Reminiscent of what happened in 2015 when President Muhammadu Buhari took four months to appoint his minister, he seems to be gearing up to extend the record not minding the ripple effects on the fragile economy.
The delay in the appointment of ministers is apparently a classic case of the past repeating itself. In other words, it is reminiscent of 2015, the same year that eased the country’s economy into recession.
Without the appointment of Ministers, Ministries, Departments, and Agencies cannot access funds because of the low approval limits of Permanent Secretaries. The capital dilemma is apparently affecting them all and restricting work on on-going projects; including those which are considered critical projects.
Also, the President’s failure to appoint his Ministers on time is fueling uncertainty among investors. Usually, the stock markets respond either positively or negatively to pre and post-election activities.
Therefore, in view of the low growth already projected for Nigeria’s economy, coupled with the delay in the appointment of critical Ministries, investors’ confidence has continued to be affected. In all, the delay will affect the implementation of policies.
President Buhari’s second term began in May 2019. Almost three months on, there is no Ministerial list yet. President Buhari is not in a rush.
The Senate President, Ahmed Lawan, had hinted that President Buhari will submit his Ministerial list this week. However, that might no longer be the case because the President is reportedly fighting back the pressure that forced him into appointing his cabinet team within four months after inauguration four years ago.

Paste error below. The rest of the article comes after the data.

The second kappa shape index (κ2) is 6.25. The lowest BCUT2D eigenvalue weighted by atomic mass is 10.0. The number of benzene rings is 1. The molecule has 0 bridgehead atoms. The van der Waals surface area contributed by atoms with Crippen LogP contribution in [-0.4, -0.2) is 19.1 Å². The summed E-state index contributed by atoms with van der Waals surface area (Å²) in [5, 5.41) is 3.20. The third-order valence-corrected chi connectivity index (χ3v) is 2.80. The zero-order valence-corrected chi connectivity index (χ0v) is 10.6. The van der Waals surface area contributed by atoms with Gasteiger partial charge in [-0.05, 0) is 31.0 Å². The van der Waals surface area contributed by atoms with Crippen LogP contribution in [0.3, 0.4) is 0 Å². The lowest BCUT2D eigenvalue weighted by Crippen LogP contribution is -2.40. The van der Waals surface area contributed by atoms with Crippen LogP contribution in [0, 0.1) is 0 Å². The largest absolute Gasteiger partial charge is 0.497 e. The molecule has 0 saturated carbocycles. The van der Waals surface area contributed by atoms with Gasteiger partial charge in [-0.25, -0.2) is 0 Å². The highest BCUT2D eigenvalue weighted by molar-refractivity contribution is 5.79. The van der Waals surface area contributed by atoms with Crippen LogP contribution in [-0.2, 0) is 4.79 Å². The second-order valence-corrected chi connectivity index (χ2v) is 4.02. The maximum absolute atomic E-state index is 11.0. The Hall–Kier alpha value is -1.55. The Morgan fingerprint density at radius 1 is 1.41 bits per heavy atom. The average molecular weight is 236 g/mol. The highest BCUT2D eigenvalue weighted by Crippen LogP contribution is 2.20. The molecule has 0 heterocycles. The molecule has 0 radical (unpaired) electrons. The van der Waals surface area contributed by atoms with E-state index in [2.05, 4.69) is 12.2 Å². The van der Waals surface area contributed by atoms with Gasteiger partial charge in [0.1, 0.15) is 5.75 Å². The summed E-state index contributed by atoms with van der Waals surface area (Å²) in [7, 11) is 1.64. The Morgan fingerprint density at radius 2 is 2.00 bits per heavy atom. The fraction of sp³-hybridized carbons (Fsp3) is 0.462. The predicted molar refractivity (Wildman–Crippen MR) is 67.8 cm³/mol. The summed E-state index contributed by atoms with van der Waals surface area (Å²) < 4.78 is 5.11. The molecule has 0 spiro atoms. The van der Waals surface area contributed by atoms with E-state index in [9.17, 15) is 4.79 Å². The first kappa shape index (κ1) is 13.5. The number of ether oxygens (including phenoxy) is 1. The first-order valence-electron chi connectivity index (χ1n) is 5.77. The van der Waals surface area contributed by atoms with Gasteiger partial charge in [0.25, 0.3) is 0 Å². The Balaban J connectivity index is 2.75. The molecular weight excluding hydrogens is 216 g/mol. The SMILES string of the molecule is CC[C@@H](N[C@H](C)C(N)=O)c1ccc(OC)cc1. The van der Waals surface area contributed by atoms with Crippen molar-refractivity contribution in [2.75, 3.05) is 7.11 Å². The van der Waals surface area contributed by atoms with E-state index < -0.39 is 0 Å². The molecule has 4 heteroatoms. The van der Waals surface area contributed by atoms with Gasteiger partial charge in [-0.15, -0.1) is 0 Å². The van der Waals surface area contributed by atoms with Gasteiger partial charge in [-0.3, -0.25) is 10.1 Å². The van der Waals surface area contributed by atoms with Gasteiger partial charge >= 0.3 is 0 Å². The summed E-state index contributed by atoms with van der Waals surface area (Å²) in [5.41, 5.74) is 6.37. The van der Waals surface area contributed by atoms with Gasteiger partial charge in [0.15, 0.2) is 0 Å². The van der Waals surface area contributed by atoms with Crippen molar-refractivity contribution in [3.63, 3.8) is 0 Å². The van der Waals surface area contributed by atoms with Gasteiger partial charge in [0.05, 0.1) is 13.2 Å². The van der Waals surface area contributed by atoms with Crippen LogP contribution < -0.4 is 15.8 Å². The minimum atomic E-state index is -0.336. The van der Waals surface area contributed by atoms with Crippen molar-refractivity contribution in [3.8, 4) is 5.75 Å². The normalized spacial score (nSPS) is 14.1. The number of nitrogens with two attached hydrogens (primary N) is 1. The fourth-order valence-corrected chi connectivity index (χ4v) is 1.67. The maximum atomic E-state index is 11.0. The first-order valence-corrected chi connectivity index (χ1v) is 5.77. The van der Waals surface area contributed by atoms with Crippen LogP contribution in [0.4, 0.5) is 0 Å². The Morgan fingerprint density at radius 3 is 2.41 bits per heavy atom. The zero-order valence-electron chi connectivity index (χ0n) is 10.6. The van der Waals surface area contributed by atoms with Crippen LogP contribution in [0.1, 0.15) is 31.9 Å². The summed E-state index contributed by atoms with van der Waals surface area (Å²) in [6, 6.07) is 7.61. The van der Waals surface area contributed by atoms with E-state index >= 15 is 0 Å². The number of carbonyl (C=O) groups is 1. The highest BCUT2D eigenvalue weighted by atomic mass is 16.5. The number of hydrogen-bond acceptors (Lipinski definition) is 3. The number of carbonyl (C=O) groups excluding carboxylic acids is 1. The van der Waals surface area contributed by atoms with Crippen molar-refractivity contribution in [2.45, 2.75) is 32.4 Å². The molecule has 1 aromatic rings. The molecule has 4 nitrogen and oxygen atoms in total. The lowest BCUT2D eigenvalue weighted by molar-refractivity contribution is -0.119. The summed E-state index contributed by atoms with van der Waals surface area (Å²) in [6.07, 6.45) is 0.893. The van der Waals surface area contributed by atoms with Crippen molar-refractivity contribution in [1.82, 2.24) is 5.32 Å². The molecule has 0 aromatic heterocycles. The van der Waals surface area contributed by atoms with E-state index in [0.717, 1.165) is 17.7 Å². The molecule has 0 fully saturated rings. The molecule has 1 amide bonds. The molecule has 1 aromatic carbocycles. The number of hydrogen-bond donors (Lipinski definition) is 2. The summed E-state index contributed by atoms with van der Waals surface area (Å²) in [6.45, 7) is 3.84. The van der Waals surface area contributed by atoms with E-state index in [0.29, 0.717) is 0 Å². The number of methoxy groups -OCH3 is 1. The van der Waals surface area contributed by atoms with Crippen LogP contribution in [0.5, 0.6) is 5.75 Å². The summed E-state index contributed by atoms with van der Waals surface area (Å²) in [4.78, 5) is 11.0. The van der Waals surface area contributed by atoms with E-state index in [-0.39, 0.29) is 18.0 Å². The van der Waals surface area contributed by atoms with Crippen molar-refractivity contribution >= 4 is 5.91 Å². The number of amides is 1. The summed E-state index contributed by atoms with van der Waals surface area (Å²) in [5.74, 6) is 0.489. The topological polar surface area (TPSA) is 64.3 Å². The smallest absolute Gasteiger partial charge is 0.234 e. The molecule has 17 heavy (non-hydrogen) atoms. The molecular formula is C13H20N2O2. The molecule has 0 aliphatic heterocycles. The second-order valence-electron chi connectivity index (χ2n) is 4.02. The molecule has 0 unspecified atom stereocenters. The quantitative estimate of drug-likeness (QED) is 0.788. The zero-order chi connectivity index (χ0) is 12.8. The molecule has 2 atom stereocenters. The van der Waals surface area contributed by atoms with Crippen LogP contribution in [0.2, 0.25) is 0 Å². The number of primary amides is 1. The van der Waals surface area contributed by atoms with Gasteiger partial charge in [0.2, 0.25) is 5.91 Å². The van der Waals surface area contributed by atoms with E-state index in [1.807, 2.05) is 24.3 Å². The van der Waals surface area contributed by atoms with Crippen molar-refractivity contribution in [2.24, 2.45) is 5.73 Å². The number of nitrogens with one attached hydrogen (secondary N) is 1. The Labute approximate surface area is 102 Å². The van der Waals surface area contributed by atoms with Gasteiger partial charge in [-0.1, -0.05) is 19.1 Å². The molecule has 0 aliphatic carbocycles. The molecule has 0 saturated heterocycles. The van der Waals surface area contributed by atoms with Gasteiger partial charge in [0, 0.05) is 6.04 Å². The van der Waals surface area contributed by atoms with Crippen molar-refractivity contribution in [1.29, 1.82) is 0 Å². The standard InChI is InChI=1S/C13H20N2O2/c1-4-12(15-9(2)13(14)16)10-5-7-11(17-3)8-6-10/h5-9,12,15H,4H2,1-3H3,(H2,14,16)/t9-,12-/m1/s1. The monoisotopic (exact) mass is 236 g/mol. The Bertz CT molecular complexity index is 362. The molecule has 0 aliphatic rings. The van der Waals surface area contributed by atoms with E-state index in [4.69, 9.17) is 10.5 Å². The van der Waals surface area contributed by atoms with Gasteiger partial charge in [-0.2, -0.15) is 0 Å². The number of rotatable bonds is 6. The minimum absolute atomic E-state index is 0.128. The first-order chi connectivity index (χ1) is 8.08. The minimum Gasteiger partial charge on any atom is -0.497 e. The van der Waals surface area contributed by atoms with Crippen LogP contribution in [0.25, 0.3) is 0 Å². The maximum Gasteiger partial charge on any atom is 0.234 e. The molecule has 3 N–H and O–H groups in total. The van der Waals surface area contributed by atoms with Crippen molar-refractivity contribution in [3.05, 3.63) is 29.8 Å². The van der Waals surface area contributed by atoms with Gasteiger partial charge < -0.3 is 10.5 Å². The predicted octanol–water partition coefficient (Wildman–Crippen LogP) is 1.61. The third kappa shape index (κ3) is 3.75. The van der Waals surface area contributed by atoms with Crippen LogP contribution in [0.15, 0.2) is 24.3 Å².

According to him, he doesn’t want to make the same mistake he made in 2015, when was reportedly hastened into appointing those recommended by his party, the political party – the All Progressive Congress. Instead, he needs more time to select the right candidates for the job.
“I’m under tremendous pressure on it. But the last cabinet which I headed, most of them, the majority of them I didn’t know them. I had to accept the names and recommendations from the party and other individuals.
“I worked with them for three and a half years at least – meeting twice or two weeks in a month. So, I know them. But, this time around, I’m going to be me –me in the sense that I will pick people I personally know.”